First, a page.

Mixed media Day 1

I missed the introduction – coming back from Paris. The aims of the current project are:

1. To learn basic techniques of a range of media 2- To develop ideas of narrative and sequence, including non-linear narrative. 3. To develop sensitivity towards a range of media, the role of site, the potential of found/chance materials and walking as an arts practice. 4.  To continue the development of critical and analytical skills in relation to one’s own and other’s arts practice. 5. To collaborate with others in a group project and develop skills of negotiation, skill sharing and team building. 6. To experience a process of working from research, through development, refinement and editing to making a final presentation. We had to go on a local walk around Lincoln’s Inns Fields and collect information including written notes, drawings in a range of media, photos, rubbings, photocopies, maps. These are some of the things I collected. Photos of the natural world and sites of human activity in the square Really moving into full summer. A lot of people sitting on benches, seem to be waiting. Apparently there is/was a food kitchen in the evenings

The buildings as a seat of power with their symbols

Contrasts between old and new

A sense of pattern

We discussed our themes in the afternoon – many common ones and talked about ideas for working on these as a group.

We are asked to research Lincolns Inn Fields for homework as well as various artists and artistic movements.

Like we are being asked to research a novel…
Reminds me of the great visual opening of Charles Dickens Bleak House. One of the themes that arose in our group was the Inns of Court as representative of state power. (although the Master of the Rolls did find in favour of our hospital campaign against the government).

‘Fog everywhere. Fog up the river, where it flows among green aits and meadows; fog down the river, where it rolls defiled among the tiers of shipping and the waterside pollutions of a great (and dirty) city. Fog on the Essex marshes, fog on the Kentish heights. Fog creeping into the cabooses of collier-brigs; fog lying out on the yards, and hovering in the rigging of great ships; fog drooping on the gunwales of barges and small boats. Fog in the eyes and throats of ancient Greenwich pensioners, wheezing by the firesides of their wards; fog in the stem and bowl of the afternoon pipe of the wrathful skipper, down in his close cabin; fog cruelly pinching the toes and fingers of his shivering little ’prentice boy on deck. Chance people on the bridges peeping over the parapets into a nether sky of fog, with fog all round them, as if they were up in a balloon, and hanging in the misty clouds.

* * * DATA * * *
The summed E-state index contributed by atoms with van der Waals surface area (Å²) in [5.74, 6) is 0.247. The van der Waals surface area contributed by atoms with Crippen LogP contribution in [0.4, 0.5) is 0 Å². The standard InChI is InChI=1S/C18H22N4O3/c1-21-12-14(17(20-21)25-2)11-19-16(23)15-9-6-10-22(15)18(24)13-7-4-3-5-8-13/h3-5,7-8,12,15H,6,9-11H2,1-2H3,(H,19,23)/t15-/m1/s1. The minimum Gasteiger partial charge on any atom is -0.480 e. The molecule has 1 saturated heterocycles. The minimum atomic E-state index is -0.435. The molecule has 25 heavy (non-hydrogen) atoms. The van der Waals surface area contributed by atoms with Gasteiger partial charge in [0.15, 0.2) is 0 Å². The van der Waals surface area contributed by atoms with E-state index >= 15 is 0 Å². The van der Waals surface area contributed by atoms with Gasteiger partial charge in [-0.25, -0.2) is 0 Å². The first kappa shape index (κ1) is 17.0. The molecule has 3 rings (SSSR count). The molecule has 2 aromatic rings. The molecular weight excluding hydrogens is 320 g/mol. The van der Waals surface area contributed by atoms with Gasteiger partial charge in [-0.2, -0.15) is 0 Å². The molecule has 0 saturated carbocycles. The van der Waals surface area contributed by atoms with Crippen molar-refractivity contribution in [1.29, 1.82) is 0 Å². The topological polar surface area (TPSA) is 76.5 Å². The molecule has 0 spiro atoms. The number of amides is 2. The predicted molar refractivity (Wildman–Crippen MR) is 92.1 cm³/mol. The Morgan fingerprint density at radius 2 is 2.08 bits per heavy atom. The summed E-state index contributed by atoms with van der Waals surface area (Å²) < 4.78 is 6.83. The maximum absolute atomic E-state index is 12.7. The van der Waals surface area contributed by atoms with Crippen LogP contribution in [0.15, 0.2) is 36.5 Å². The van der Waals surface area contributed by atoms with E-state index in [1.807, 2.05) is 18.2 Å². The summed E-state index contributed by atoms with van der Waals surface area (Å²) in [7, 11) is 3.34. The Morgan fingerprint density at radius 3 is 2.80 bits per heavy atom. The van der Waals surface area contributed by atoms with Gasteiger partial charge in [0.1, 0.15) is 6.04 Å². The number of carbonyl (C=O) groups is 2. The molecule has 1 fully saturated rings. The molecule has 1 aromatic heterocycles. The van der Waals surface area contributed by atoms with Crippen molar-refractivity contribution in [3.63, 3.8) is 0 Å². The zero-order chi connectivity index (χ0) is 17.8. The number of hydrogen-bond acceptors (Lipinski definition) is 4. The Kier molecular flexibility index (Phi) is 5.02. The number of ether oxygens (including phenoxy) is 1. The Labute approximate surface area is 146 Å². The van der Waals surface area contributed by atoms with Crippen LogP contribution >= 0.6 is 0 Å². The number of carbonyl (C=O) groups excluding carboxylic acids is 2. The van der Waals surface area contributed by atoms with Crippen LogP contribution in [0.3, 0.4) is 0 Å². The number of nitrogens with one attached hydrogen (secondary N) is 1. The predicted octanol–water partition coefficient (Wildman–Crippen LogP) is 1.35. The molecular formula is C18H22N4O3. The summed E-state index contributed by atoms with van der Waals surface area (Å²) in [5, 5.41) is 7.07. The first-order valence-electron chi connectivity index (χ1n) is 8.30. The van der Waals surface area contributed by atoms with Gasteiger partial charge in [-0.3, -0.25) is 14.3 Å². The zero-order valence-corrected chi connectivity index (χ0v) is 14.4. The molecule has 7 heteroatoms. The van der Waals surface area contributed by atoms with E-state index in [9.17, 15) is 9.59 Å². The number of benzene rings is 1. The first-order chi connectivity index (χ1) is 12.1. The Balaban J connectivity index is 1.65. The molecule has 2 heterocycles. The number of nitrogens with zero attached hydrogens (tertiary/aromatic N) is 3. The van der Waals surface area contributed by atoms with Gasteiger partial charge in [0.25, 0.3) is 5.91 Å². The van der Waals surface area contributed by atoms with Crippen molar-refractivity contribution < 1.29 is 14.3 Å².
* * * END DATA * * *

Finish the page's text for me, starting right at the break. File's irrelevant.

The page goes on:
Gas looming through the fog in divers places in the streets, much as the sun may, from the spongey fields, be seen to loom by husbandman and ploughboy. Most of the shops lighted two hours before their time — as the gas seems to know, for it has a haggard and unwilling look.

The raw afternoon is rawest, and the dense fog is densest, and the muddy streets are muddiest near that leaden-headed old obstruction, appropriate ornament for the threshold of a leaden-headed old corporation, Temple Bar. And hard by Temple Bar, in Lincoln’s Inn Hall, at the very heart of the fog, sits the Lord High Chancellor in his High Court of Chancery.’ (Bleak House, Charles Dickens)

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